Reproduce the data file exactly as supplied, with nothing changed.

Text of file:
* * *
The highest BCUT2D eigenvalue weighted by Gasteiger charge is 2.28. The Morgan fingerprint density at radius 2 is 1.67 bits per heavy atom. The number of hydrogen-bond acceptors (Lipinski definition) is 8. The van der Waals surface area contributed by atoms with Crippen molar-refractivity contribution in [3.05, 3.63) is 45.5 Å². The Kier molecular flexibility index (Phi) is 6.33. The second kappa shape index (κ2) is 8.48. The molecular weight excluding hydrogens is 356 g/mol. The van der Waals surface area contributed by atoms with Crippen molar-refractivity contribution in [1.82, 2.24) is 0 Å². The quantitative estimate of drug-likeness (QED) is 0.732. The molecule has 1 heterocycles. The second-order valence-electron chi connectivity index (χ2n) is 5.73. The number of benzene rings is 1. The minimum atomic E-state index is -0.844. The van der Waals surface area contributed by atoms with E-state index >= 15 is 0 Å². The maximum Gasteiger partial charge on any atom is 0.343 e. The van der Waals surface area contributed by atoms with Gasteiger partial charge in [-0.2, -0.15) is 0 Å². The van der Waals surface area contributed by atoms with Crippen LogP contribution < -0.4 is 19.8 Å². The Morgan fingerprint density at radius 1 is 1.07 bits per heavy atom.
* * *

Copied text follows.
The highest BCUT2D eigenvalue weighted by Gasteiger charge is 2.28. The Morgan fingerprint density at radius 2 is 1.67 bits per heavy atom. The number of hydrogen-bond acceptors (Lipinski definition) is 8. The van der Waals surface area contributed by atoms with Crippen molar-refractivity contribution in [3.05, 3.63) is 45.5 Å². The Kier molecular flexibility index (Phi) is 6.33. The second kappa shape index (κ2) is 8.48. The molecular weight excluding hydrogens is 356 g/mol. The van der Waals surface area contributed by atoms with Crippen molar-refractivity contribution in [1.82, 2.24) is 0 Å². The quantitative estimate of drug-likeness (QED) is 0.732. The molecule has 1 heterocycles. The second-order valence-electron chi connectivity index (χ2n) is 5.73. The number of benzene rings is 1. The minimum atomic E-state index is -0.844. The van der Waals surface area contributed by atoms with E-state index >= 15 is 0 Å². The maximum Gasteiger partial charge on any atom is 0.343 e. The van der Waals surface area contributed by atoms with Gasteiger partial charge in [-0.2, -0.15) is 0 Å². The van der Waals surface area contributed by atoms with Crippen LogP contribution < -0.4 is 19.8 Å². The Morgan fingerprint density at radius 1 is 1.07 bits per heavy atom.